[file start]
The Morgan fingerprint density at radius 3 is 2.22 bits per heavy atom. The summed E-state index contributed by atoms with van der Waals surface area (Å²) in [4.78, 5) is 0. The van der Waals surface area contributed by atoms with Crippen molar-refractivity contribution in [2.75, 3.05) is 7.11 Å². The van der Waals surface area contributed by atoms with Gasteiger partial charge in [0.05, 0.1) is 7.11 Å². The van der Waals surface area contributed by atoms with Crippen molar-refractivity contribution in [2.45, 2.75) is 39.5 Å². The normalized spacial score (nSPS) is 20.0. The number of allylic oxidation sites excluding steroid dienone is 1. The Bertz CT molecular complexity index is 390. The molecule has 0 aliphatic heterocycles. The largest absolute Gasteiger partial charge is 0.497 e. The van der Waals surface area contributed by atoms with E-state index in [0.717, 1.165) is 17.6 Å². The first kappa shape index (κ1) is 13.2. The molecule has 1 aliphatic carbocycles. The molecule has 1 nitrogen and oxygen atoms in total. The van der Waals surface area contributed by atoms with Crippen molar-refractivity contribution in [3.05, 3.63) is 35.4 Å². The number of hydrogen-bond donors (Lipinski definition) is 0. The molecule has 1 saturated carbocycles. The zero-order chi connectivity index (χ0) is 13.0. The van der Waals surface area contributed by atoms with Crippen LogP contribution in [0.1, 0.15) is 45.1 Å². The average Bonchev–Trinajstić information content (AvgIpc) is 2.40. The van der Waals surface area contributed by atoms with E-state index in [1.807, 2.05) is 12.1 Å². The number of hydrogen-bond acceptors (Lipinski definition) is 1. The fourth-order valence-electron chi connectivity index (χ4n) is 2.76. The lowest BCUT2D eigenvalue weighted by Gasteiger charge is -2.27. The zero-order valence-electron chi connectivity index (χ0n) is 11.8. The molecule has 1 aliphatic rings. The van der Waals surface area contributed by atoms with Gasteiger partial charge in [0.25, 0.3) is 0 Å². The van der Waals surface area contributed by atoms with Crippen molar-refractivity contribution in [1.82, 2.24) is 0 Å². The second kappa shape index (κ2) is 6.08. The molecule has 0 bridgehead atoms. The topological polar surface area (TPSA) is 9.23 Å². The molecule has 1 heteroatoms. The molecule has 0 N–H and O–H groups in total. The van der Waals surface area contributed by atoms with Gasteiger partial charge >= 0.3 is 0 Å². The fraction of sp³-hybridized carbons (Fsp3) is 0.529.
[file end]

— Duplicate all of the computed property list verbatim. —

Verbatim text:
The Morgan fingerprint density at radius 3 is 2.22 bits per heavy atom. The summed E-state index contributed by atoms with van der Waals surface area (Å²) in [4.78, 5) is 0. The van der Waals surface area contributed by atoms with Crippen molar-refractivity contribution in [2.75, 3.05) is 7.11 Å². The van der Waals surface area contributed by atoms with Gasteiger partial charge in [0.05, 0.1) is 7.11 Å². The van der Waals surface area contributed by atoms with Crippen molar-refractivity contribution in [2.45, 2.75) is 39.5 Å². The normalized spacial score (nSPS) is 20.0. The number of allylic oxidation sites excluding steroid dienone is 1. The Bertz CT molecular complexity index is 390. The molecule has 0 aliphatic heterocycles. The largest absolute Gasteiger partial charge is 0.497 e. The van der Waals surface area contributed by atoms with E-state index in [0.717, 1.165) is 17.6 Å². The first kappa shape index (κ1) is 13.2. The molecule has 1 aliphatic carbocycles. The molecule has 1 nitrogen and oxygen atoms in total. The van der Waals surface area contributed by atoms with Crippen molar-refractivity contribution in [3.05, 3.63) is 35.4 Å². The number of hydrogen-bond donors (Lipinski definition) is 0. The molecule has 1 saturated carbocycles. The zero-order chi connectivity index (χ0) is 13.0. The van der Waals surface area contributed by atoms with Crippen LogP contribution in [0.1, 0.15) is 45.1 Å². The average Bonchev–Trinajstić information content (AvgIpc) is 2.40. The van der Waals surface area contributed by atoms with E-state index in [1.807, 2.05) is 12.1 Å². The number of hydrogen-bond acceptors (Lipinski definition) is 1. The fourth-order valence-electron chi connectivity index (χ4n) is 2.76. The lowest BCUT2D eigenvalue weighted by Gasteiger charge is -2.27. The zero-order valence-electron chi connectivity index (χ0n) is 11.8. The molecule has 1 aliphatic rings. The van der Waals surface area contributed by atoms with Gasteiger partial charge in [0.25, 0.3) is 0 Å². The van der Waals surface area contributed by atoms with Crippen molar-refractivity contribution in [1.82, 2.24) is 0 Å². The second kappa shape index (κ2) is 6.08. The molecule has 0 bridgehead atoms. The topological polar surface area (TPSA) is 9.23 Å². The molecule has 1 heteroatoms. The molecule has 0 N–H and O–H groups in total. The van der Waals surface area contributed by atoms with Gasteiger partial charge >= 0.3 is 0 Å². The fraction of sp³-hybridized carbons (Fsp3) is 0.529.